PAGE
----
The topic of ergonomic bicycle seats is an interesting one as there still seems to be some debate out there as to whether or not these kinds of seats actually work. I think that anybody who has ever tried to ride a bicycle at some stage has probably experienced some kind of discomfort ‘down below’. (And that’s for both male and female)
Traditional bike saddles are just uncomfortable – period. You can try something like chamois cream to help with friction or specific bike shorts with padding, but at the end of the day, squashing your parts onto something hard for periods of time is probably never going to be ideal!
This particular page (original contents at bottom of this page) was created many years ago and I think the topic was only lightly covered at the time due to lack of product availability and also probably lack of personal knowledge by Michael Bluejay who wrote the article as he preferred to ride recumbents.
I actually have some knowledge of these types of seats as I did plenty of research when doing my own investigations a few years ago.
At the time, I was competing in triathlons and I decided during the winter that year to get an indoor bike trainer and started to spend 45 minutes to an hour doing some easy spinning every other day or so, just to stay in some kind of bike shape. However, maybe due to the fact that the bike was not moving or replicating a bike on the actual road and not simulating natural road type movement, I was starting to get real discomfort after every ride.
I tried different saddles with cutouts in the middle – pointing the saddle up slightly, moving backwards on the rails, etc, but nothing seemed to work – until I found the Nextride.
The Nextride Noseless Saddle is like a bench and is designed to support the sit bones. It has a clever rocking motion that slightly moves the saddle from side to side, so that on the downstroke and when your leg is extended you will find that the seat moves with you and that continues the motion as you continue to pedal. (Karl Ulrich who designed it calls it a pivoting bench)
The other thing I like about it is that is pretty discreet and does not look too unusual due to its relatively small size. I know the function is more important than how it looks, but I liked the fact that it does not shout ‘hey look at my funny bike saddle’ like some of the other variants out there.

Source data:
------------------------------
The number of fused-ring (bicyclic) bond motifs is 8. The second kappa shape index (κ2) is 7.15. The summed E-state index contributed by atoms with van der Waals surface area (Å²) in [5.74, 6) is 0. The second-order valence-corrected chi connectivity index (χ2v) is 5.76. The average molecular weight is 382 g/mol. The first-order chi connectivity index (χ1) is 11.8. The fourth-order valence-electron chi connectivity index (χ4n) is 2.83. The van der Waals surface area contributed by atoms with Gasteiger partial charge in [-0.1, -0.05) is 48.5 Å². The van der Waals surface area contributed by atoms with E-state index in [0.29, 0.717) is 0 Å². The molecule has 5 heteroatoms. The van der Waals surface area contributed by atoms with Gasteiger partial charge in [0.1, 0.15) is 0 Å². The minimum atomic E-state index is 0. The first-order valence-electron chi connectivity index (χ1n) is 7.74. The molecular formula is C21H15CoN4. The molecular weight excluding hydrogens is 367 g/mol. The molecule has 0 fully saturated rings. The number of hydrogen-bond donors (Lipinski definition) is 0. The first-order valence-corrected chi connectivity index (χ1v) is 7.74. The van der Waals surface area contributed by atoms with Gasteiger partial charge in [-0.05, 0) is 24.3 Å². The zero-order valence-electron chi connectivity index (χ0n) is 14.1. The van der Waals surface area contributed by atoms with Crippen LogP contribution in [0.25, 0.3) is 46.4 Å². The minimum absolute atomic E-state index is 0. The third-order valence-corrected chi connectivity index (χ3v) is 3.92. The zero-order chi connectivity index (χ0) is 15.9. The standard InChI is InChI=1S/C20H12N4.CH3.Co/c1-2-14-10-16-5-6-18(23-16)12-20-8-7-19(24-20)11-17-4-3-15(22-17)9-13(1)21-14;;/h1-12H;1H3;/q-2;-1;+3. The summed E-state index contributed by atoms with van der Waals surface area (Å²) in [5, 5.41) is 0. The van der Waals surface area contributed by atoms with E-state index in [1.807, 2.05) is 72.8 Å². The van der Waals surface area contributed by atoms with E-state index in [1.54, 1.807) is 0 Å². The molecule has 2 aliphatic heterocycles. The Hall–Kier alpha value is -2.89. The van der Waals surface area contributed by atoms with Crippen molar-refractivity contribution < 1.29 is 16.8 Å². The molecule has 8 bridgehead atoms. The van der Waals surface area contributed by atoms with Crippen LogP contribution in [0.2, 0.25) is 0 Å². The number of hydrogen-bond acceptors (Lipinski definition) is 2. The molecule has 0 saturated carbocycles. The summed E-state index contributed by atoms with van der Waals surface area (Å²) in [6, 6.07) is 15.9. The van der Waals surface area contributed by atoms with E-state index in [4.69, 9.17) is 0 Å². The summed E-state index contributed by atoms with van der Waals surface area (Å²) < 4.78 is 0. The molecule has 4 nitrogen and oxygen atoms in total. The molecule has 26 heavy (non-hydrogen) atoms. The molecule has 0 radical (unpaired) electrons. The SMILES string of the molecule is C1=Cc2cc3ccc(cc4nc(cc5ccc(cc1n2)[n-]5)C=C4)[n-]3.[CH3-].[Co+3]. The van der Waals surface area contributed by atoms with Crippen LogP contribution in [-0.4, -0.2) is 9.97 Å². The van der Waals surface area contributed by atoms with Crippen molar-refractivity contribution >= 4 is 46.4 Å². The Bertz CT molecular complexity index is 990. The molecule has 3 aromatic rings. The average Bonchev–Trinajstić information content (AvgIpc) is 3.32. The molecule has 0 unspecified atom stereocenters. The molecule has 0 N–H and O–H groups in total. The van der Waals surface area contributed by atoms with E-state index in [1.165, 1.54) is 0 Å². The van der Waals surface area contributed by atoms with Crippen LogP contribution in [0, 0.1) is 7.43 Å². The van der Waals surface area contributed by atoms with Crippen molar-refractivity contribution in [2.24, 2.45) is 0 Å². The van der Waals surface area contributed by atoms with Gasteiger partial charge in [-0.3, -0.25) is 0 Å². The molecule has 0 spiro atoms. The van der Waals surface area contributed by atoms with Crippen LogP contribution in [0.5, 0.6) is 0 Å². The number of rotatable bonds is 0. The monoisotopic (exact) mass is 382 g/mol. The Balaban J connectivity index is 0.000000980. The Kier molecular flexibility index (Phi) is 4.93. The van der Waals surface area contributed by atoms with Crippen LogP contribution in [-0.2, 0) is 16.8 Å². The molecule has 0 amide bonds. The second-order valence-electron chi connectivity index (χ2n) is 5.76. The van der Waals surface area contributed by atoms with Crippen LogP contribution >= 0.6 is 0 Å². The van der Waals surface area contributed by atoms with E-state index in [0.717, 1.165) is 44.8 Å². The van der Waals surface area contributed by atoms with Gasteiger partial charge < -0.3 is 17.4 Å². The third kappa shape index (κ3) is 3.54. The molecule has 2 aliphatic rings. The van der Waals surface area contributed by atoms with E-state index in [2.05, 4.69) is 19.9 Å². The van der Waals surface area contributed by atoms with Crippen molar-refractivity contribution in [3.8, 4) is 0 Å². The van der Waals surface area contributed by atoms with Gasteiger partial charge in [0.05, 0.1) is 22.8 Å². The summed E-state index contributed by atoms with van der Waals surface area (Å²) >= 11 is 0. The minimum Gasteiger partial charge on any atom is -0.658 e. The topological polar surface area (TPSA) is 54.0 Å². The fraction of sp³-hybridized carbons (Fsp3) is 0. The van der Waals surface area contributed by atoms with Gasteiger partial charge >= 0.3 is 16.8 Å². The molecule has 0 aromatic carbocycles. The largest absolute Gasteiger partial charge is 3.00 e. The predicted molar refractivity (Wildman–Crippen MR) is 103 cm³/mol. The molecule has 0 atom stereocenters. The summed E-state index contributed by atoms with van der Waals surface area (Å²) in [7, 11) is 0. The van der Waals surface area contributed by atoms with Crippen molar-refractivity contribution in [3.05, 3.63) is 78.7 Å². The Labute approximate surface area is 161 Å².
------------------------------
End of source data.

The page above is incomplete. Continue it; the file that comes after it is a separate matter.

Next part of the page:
When I purchased mine, it was the saddle by itself and it was designed to fit most seat posts. However, they have now improved the design and you can purchase it with the seat post included for a more optimum fit and easier installation.
This seat is probably best suited to the casual rider, although it works for both mountain and road bikes. Apparently, 85% of Nextride’s customers are men, although it works just as well for women.
I can highly recommend the Next Ride saddle and definitely think it’s a great product and hopefully solves an issue that many people seem to have. Amazon has it here if you want to check the price and read the reviews.
|Nexride Pro Noseless Saddle (With Seat Post) - 27.2mm Post|
|Selle Anatomica X Series WaterShed Black with Gunmetal Rivets|
Regular bike seats damage your privates by putting stress on them. The best solution is a recliner bike, like that shown at right. Your webmaster has ridden a recliner for years and swears by it. It’s like riding a lounge chair with wheels. I’ve done a couple of decent-sized bike tours and had no soreness at all, even though I did no training beforehand.
If you don’t want to get a whole new bike, you can get an ergonomic bike seat. These seats consist of two separate pads to make sure you’re sitting on your butt and nothing else. Here’ are three that I found. I haven’t tried any of these yet so I can’t comment on them.
Note that legendary bike expert Sheldon Brown doesn’t approve of these new-fangled seats. His reasons are:
- The lack of a nose sacrifices side-to-side control.
- The pads must be angled downward, which tends to make the rider slide forward. This is liable to lead to hand/wrist/neck problems as the rider braces on the handlebar to keep from sliding forward off the seat.
- If the pads are not angled downward, they tend to cut off circulation to the thighs and to interfere with the thigh muscles.
I’m skeptical of these criticisms. Placing too much stress on the hands and neck could be a problem if you keep your handlebars too low like many Americans, but I’m guessing that if the handlebars are at a reasonable height (i.e., so you can sit up instead of bending over) then it should be fine.
- Bike Fit – adjusting your bicycle for a comfortable ride